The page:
...are building housing, research labs, and athletic facilities. The country’s demographics support construction of hospitals, clinics, and assisted-living facilities. And stimulus money should start trickling to municipal projects other than roads this year,” he says.
One of Ratio’s strategies for thriving is an ongoing effort to become more diverse—both in its range of services and in the geographic areas served. That diversity lessens the impact of downturns in any one sector or geographic area. In addition to its strong presence in Indiana and Illinois, Ratio now has customers as far away and North Carolina and Colorado.
Another Ratio strategy is working with private and public/private customers to help make projects happen. “You ask yourself what a community might need, then you work with key partners to help get the project going, rather than waiting for things to happen,” says Browne.
Greg Werner, vice president of Mortenson Construction in Chicago, thinks that 2010 will be flat, but with some improvement during the third and fourth quarters.
Werner expects the busiest sector to be federal government work, as the federal General Services Administration is projecting work funded by the ARRA stimulus bill. He also expects transportation work—including light-rail projects—to be somewhat strong. The hardest-hit sectors, he says, will be those that are developer driven, like retail and condo construction. In the middle ground, Werner expects to see K-12 schools, higher education, healthcare, and municipal-government projects.
Mortenson’s approach to succeeding in a down market is focusing on what it does best, and not branching out into new areas. “We feel that focusing on becoming even better in the types of work at which we’re expert gives us the best chance to excel,” says Werner, “although we also do take a few calculated risks.”
Leonard Toenjes, president of the Associated General Contractors of St. Louis, says early 2010 will see more decline, but a slow upturn will come later in the year.
“The industry is at a 15-year low now—and it hasn’t hit bottom yet. But the rate of decline is slowing and things will bottom out early in 2010,” he says.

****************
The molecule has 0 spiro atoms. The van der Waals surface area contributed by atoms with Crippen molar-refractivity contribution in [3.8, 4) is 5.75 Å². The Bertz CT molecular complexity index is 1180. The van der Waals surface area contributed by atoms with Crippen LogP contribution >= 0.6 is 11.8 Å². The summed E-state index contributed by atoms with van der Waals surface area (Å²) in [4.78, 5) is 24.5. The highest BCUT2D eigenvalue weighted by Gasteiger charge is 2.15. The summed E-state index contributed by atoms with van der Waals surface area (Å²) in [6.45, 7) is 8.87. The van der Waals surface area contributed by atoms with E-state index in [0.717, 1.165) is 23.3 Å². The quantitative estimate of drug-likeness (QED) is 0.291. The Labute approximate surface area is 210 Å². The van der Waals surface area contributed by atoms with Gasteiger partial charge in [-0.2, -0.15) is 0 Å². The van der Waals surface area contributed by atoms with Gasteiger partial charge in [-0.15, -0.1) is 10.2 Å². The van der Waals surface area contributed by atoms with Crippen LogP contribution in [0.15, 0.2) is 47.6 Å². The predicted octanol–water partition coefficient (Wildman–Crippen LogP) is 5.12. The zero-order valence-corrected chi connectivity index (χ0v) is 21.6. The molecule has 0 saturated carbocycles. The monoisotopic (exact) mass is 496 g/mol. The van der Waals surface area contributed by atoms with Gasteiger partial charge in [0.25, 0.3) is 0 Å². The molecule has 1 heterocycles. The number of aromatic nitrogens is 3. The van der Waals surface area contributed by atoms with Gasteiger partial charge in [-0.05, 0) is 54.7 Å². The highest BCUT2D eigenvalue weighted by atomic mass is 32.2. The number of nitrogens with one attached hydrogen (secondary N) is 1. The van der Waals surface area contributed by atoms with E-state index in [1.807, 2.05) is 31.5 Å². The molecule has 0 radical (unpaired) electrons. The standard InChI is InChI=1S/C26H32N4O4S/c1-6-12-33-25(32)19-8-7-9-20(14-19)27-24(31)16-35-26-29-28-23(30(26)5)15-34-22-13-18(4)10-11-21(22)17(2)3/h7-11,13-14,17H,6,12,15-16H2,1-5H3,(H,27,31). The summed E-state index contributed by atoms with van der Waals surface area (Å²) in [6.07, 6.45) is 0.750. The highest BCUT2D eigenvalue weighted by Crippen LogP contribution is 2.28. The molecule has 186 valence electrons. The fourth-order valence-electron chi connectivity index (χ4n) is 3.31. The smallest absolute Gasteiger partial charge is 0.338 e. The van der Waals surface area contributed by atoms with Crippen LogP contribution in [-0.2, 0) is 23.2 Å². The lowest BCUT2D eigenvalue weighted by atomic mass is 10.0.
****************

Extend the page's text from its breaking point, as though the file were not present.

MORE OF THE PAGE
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Even after the industry bottoms out, recovery will be gradual, says Toenjes. “We’re seeing the pig-through-the-python effect as the bad-credit problems of recent years work their way through the system. Lending won’t loosen up for another year.”
Toenjes says that water/wastewater treatment and healthcare will be stronger segments of the market, with transportation and education also holding solidly.
One emerging trend he sees is contractors looking for work in new—and sometimes distant—geographic areas. The search, he says, is leading them to develop the electronic tracking and communication systems to manage projects from a distance.
Dennis Lavallee is president of the St. Louis Council of Construction Consumers, a group of the larger and most frequent construction-service buyers in the St. Louis area. Its members range from developers to manufacturers, universities, healthcare facilities, petroleum companies, energy producers, governments, and the U.S. Army Corps of Engineers.
Lavallee says the level of work in the area is down significantly, and he expects it to remain low throughout the coming year.
The most active sector, he says, is the institutional segment, because the projects have financing or are self financed.
In addition to the availability of credit, key drivers that Lavallee thinks will determine how the industry will do...